Consultants used additional data on precipitation, water quality, and land use to develop a model that quantifies sediment and nutrient runoff into downstream tributaries and lakes as a function of land use. Results are consistent with the composition of the landscape itself, with croplands, the most common land use type in the watershed, associated with the highest proportion of total phosphorous loading to the lakes. Croplands were followed by, in descending order, hay and pasture, forest and wetlands, developed land, and viticulture. Additional quantified sources included the 4,308 septic systems within 250 feet of a delineated waterbody, and regulated point sources such as wastewater treatment plants.

Seneca Lake Watershed Steward Ian Smith explains the model provides the best estimate of watershed loadings and will help the group prioritize actions to reduce loading. Additional data could increase model performance and subsequently improve management, he adds.

Recommendations proposed for improvements will include a variety of best practices for agricultural sources, such as cover crops, erosion control, manure storage, riparian buffers, educational workshops, and economic incentives. Other recommendations will include the use of conservation easements, stream restoration, water retention, economic incentives, green infrastructure, ditch management, septic system replacement, expansion of public wastewater systems, and universal watershed rules and regulations, among other things.

Members of the public contributed additional detailed recommendations to be incorporated into the draft plan that will be submitted to the New York State Department of Environmental Conservation in December. The completed draft document will then be presented at 10 a.m. Feb. 3 on a virtual platform, giving the public a final opportunity to comment. The final, approved 9E plan will be unveiled at 6 p.m. April 25 at the 10th Annual Land Use Leadership Alliance (LULA) training program in the Yates County Office Building. That meeting will include a discussion of the recommendations and projects.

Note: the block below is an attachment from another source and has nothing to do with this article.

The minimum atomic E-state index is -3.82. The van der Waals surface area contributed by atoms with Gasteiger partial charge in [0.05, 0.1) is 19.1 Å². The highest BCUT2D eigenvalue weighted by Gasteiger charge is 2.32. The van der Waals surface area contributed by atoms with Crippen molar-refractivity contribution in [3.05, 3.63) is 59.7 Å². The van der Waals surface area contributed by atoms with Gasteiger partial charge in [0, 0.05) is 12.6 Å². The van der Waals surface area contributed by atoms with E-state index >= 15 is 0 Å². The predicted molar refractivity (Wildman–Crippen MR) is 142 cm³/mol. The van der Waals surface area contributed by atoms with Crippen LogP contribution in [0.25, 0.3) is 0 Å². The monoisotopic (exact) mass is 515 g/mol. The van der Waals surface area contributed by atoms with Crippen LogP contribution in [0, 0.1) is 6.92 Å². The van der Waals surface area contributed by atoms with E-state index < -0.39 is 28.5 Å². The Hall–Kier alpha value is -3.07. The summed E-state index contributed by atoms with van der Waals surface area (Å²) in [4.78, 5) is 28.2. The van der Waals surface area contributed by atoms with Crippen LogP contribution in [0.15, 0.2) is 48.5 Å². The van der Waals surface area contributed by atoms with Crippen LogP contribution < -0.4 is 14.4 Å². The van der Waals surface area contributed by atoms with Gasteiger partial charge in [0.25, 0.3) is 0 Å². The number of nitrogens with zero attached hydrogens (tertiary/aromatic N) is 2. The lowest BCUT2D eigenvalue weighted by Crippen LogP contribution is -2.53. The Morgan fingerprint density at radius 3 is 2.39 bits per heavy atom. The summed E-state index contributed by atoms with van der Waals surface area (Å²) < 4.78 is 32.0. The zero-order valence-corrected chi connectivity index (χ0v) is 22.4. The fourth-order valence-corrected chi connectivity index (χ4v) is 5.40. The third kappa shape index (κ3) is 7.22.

The project is sponsored with funding provided by the New York State Department of State under Title 11 of the Environmental Protection Fund. Additional funding is provided by Seneca Watershed Intermunicipal Organization, Seneca Lake Pure Waters Association, Keuka Watershed Improvement Cooperative, Keuka Lake Association, The Finger Lakes Institute at Hobart and William Smith Colleges, Seneca County, Schuyler County, Ontario County, Yates County, Steuben County, and Corning Inc.

The Seneca-Keuka Watershed Partnership Executive Committee includes Mark Venuti (Seneca Watershed Intermunicipal Organization), Dan Corbett (Seneca Lake Pure Waters Association), Steve Butchko (Keuka Watershed Improvement Cooperative), and Mark Morris (Keuka Lake Association) with Advisors Lisa Cleckner (Finger Lakes Institute), Ian Smith (Seneca Lake Watershed Steward), Colby Petersen (Keuka Watershed Manager) and Administrator Betsy Landre (Ontario County Planning Dept.) For more information about the Seneca-Keuka Watershed Partnership contact Ian Smith at 315-781-4559 or, or Colby Petersen at 315-536-5188 or